What he can inspire is more of what he already has inspired: denial of history, demonization of the other, casual cruelty, and self-righteous boorishness. The subtext of every speech is a petulant entitlement he asks his audiences to share, to take up as their cause. Don’t you wish you had more? You deserve more! Do you know why you don’t have more? Political Correctness. And by the way, he reminds his audiences, he’s the only candidate with the guts to tell them that. “It’s true,” he says again and again. “It’s true.”

Having already confessed that I awoke this morning thinking about the man, it will come as no surprise that I have taken the Trump campaign very seriously since day one. You see, I believe there are (or at least there have been, up until now) two types of white, male presidential candidates.

Glass half-full: These candidates appeal (or attempt to appeal) to the angels of white people’s better natures. They ask us to dream bigger, go deeper, try harder. They tell us change is inevitable; and thus challenge us to embrace change for the sake of a more inclusive and indelible American glory to come.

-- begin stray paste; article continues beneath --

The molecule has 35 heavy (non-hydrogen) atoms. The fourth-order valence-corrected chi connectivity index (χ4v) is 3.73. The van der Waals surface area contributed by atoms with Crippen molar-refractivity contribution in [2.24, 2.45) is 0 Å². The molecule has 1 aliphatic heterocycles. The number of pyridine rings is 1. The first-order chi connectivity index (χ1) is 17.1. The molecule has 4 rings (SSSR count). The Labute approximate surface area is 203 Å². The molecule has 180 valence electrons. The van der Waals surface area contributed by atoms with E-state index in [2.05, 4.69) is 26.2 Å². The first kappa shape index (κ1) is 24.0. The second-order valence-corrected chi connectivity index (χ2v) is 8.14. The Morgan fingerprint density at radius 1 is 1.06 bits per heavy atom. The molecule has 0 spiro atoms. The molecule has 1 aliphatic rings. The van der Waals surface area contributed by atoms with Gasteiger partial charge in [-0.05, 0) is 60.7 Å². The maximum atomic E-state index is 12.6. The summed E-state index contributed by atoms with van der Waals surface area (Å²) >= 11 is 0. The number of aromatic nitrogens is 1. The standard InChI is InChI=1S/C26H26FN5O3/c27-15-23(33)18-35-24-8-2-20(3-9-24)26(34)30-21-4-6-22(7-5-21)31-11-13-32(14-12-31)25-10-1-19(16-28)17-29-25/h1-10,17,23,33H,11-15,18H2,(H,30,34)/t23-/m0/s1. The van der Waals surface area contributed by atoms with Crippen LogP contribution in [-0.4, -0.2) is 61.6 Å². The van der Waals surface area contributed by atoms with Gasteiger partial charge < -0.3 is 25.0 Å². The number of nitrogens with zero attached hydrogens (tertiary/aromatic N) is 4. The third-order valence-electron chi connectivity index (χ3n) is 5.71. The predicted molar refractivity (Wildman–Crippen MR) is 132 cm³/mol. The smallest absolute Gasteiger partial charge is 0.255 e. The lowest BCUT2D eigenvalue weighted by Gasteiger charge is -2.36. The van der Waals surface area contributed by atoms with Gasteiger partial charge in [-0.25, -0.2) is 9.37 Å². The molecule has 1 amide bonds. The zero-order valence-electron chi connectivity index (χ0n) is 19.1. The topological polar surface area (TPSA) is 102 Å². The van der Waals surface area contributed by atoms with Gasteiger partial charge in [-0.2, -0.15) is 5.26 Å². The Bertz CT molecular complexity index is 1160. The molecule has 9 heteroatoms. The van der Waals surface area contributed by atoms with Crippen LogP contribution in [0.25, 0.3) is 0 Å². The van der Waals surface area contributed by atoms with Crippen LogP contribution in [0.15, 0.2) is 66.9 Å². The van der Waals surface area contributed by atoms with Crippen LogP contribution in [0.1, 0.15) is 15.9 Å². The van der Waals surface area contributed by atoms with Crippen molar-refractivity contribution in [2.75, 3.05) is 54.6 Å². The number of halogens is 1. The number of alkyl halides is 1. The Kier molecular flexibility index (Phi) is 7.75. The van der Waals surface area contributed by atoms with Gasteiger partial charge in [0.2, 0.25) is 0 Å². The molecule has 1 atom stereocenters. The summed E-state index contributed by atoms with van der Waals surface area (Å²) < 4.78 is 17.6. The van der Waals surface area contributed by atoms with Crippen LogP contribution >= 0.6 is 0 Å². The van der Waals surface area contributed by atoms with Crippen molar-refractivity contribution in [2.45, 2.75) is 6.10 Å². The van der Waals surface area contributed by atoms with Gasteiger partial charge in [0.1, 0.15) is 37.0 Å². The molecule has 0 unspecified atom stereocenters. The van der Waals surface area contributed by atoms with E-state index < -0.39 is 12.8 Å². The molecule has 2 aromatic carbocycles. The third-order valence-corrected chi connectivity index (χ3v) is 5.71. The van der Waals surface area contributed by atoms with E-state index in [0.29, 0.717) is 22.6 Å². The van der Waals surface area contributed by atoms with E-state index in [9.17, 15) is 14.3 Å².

Glass half-empty: These candidates appeal to the aforementioned reptilian brain. They tell white people (implicitly, if not explicitly) that white men, in particular, are getting less and less of their fair share every year. White men have to “take back” America from a host of fill-in-the-blank “others” before it’s too late and America is lost to white people forever.

As neither a pollster nor a professor of political science, I will go out on a limb and suggest that, regardless of party affiliation, white American voters fall into one of these two categories. The candidate that appeals to their personal “glass half-full” or “glass half-empty” leanings is the candidate that will get their vote.

The U.S. has not seen a candidate so skilled at tapping the “glass half-empty” fears of white America since George Wallace. Imagine what Wallace, who got 10 million votes, winning 5 states in 1968, might have accomplished with Twitter and the 24-hour news cycle? Oh, wait, you don’t have to imagine it. Just watch The Donald.